No more the sour apples!

Apple products can be found in the remotest areas of the world. The logo on this boys' cap however, is a fake.
Article AS news
The Apple tax avoidance scandal and the Federal Council's draft Law on Country-by-Country Reporting show that there is no way around publicly accessible corporate reporting by multinational corporations.

Corporate profit shifting to tax havens by multinationals is wreaking havoc in the global South. To maximize returns from commodities mined in Africa and from the sale of their products, corporations shift earnings from their subsidiaries in the global South to their branches or business offices in low-tax areas. In this way they pay just a fraction of the taxes for which they would normally be liable in the countries where most of their business activities in fact take place. This is done through what is known as transfer pricing manipulation: when two subsidiaries in a corporation sell goods or services to each another, the group's management must set the prices, which should really reflect fair market value. Where market prices are not taken as a reference, corporate managers often arbitrarily set exorbitant transfer prices, in this way shifting profits from a "high-tax country" to a low-tax area.

OECD countries keen to keep it among themselves

The latest example of such corporate tax avoidance came recently from Apple (see below). With a view to halting such tax evasion, the international tax justice movement has been militating since 2002 for the introduction of Public Country-By-Country Reporting (CbCR) for multinational corporations. This could be instrumental in the future in unmasking corporate tax avoidance constructs like the one involved in the current case of Apple. Introducing CbCR at the international level is, after all, one of the cornerstones of the project unveiled by the OECD a year ago to combat tax avoidance by multinationals, called Base Erosion and Profit Shifting (BEPS). The problem is that OECD countries do not favour public country-by-country reporting but instead wish to limit BEPS to automatic exchange of information between tax authorities. Developing countries will not be able to benefit under this scheme, even though the International Monetary Fund estimated in 2014  that profit shifting by corporations is costing the global South over USD 200 billion in lost tax revenue every year.

Federal Council not assuming its responsibility

As a tax haven for multinational corporations, Switzerland is as much loved as Ireland, whose special tax regime was being exploited by Apple. But apparently the Federal Council has not yet understood the special responsibility that consequently falls to Switzerland in building a sustainable global tax system. The draft of the Swiss Federal Act on the International Automatic Exchange of Country-by-Country Reports of Multinationals (the “ALBA-Gesetz”), which was tabled in the spring and designed to implement the OECD guidelines in Switzerland, still lags far behind the standards suggested by the OECD. Hence, the threshold of a CHF 900-million turnover set by the Federal Council as the trigger point for the submission of country-by-country reports does indeed roughly match the OECD level, but releases "small corporations" from the duty of submitting country-by-country reports to the federal tax administration. Yet it is precisely the taxes payable by small multinationals that are so crucially important to developing countries. Because the tax base of poor countries is a fraction of that of Switzerland, the threshold in this instance should be about 15 times lower, so as to effectively limit the harm to tax authorities in developing countries. Furthermore, the Federal Council is reluctant to request master and local files from multinational corporations active in Switzerland. This means that while it does meet the absolute minimum OECD requirements, it is also considerably reducing the informative value of transfer pricing documentation from multinational corporations with head offices in Switzerland. Even if Switzerland were to share information with the tax authorities of individual developing countries, those authorities would still lack the necessary overview of the specific transfer pricing risks associated with the Swiss corporation operating a subsidiary in their country.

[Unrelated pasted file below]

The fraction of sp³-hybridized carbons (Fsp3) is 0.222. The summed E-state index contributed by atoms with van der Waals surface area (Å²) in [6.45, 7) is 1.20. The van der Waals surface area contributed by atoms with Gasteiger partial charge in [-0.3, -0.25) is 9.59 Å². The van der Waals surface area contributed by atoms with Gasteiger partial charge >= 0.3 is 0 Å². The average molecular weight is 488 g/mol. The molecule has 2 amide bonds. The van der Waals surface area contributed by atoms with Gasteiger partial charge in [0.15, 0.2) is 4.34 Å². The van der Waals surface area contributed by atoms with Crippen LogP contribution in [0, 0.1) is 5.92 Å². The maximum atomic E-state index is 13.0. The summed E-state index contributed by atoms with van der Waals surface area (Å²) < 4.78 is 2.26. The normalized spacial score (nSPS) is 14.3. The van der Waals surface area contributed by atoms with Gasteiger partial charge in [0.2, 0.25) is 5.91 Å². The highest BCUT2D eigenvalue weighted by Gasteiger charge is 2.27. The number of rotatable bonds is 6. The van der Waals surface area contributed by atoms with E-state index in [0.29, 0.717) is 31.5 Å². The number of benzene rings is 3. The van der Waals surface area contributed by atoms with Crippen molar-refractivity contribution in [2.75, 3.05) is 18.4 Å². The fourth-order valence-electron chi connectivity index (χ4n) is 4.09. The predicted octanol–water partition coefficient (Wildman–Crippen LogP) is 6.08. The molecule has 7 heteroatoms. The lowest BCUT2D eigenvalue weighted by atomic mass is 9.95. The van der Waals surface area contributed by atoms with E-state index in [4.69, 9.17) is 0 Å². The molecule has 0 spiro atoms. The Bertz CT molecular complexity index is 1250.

Reciprocity at the expense of developing countries

The Federal Council wants to decide on a case-by-case basis whether Switzerland will automatically exchange country-by-country reports with countries that have signed the OECD's multilateral ALBA agreement. If in so doing the Federal Council will be guided by the Automatic Exchange of Information (AEOI) regarding bank customer data, to be introduced in 2018, most developing countries could come out losing under ALBA – quite probably including Senegal or Nigeria, which have already signed the multilateral ALBA Agreement. This makes it all the more crucial for Parliament – which is expected to discuss the matter in the winter session – to support the multilateral implementation of the ALBA Agreement by Switzerland. This would mean that all 30 countries currently participating in the ALBA Agreement would automatically receive company information from Switzerland. But even so, the job would still not be complete. Civil society forces advocating for tax justice worldwide will only be sustainably strengthened when Switzerland requires corporations with head offices in this country to disclose their country-by-country reports fully. Switzerland would not be alone in making such a move, as Britain's Conservative Government recently announced the introduction of public country-by-country reporting. This is already a reality for financial service providers across the EU.